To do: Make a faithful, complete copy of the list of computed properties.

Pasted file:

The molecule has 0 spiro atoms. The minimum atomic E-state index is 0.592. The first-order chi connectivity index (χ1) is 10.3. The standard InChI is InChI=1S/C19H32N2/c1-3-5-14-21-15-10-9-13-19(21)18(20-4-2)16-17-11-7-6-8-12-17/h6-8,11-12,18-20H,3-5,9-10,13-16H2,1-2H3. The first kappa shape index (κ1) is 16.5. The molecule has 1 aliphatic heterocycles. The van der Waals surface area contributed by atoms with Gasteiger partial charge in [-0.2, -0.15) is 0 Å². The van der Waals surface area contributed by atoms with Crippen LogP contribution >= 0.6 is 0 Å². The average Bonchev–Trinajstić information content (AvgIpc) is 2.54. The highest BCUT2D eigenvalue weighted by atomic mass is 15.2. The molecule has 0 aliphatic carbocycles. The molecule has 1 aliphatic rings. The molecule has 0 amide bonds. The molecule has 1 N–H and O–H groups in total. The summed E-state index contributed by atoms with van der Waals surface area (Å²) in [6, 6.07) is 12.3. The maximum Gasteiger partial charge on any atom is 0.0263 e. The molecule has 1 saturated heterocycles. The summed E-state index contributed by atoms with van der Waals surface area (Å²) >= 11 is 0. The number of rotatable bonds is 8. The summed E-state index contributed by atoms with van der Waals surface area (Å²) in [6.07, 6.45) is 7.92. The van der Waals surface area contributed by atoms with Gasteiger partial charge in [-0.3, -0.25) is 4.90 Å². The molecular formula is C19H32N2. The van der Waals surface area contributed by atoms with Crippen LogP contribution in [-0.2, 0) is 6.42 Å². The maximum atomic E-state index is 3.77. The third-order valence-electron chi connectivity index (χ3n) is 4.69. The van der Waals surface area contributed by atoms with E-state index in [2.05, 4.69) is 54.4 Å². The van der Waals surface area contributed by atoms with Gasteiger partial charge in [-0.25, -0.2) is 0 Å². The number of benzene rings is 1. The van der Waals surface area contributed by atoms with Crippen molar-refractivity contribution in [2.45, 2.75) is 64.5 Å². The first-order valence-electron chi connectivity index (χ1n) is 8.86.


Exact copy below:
The molecule has 0 spiro atoms. The minimum atomic E-state index is 0.592. The first-order chi connectivity index (χ1) is 10.3. The standard InChI is InChI=1S/C19H32N2/c1-3-5-14-21-15-10-9-13-19(21)18(20-4-2)16-17-11-7-6-8-12-17/h6-8,11-12,18-20H,3-5,9-10,13-16H2,1-2H3. The first kappa shape index (κ1) is 16.5. The molecule has 1 aliphatic heterocycles. The van der Waals surface area contributed by atoms with Gasteiger partial charge in [-0.2, -0.15) is 0 Å². The van der Waals surface area contributed by atoms with Crippen LogP contribution >= 0.6 is 0 Å². The average Bonchev–Trinajstić information content (AvgIpc) is 2.54. The highest BCUT2D eigenvalue weighted by atomic mass is 15.2. The molecule has 0 aliphatic carbocycles. The molecule has 1 aliphatic rings. The molecule has 0 amide bonds. The molecule has 1 N–H and O–H groups in total. The summed E-state index contributed by atoms with van der Waals surface area (Å²) in [6, 6.07) is 12.3. The maximum Gasteiger partial charge on any atom is 0.0263 e. The molecule has 1 saturated heterocycles. The summed E-state index contributed by atoms with van der Waals surface area (Å²) >= 11 is 0. The number of rotatable bonds is 8. The summed E-state index contributed by atoms with van der Waals surface area (Å²) in [6.07, 6.45) is 7.92. The van der Waals surface area contributed by atoms with Gasteiger partial charge in [-0.3, -0.25) is 4.90 Å². The molecular formula is C19H32N2. The van der Waals surface area contributed by atoms with Crippen LogP contribution in [-0.2, 0) is 6.42 Å². The maximum atomic E-state index is 3.77. The third-order valence-electron chi connectivity index (χ3n) is 4.69. The van der Waals surface area contributed by atoms with E-state index in [2.05, 4.69) is 54.4 Å². The van der Waals surface area contributed by atoms with Gasteiger partial charge in [-0.25, -0.2) is 0 Å². The number of benzene rings is 1. The van der Waals surface area contributed by atoms with Crippen molar-refractivity contribution in [2.45, 2.75) is 64.5 Å². The first-order valence-electron chi connectivity index (χ1n) is 8.86.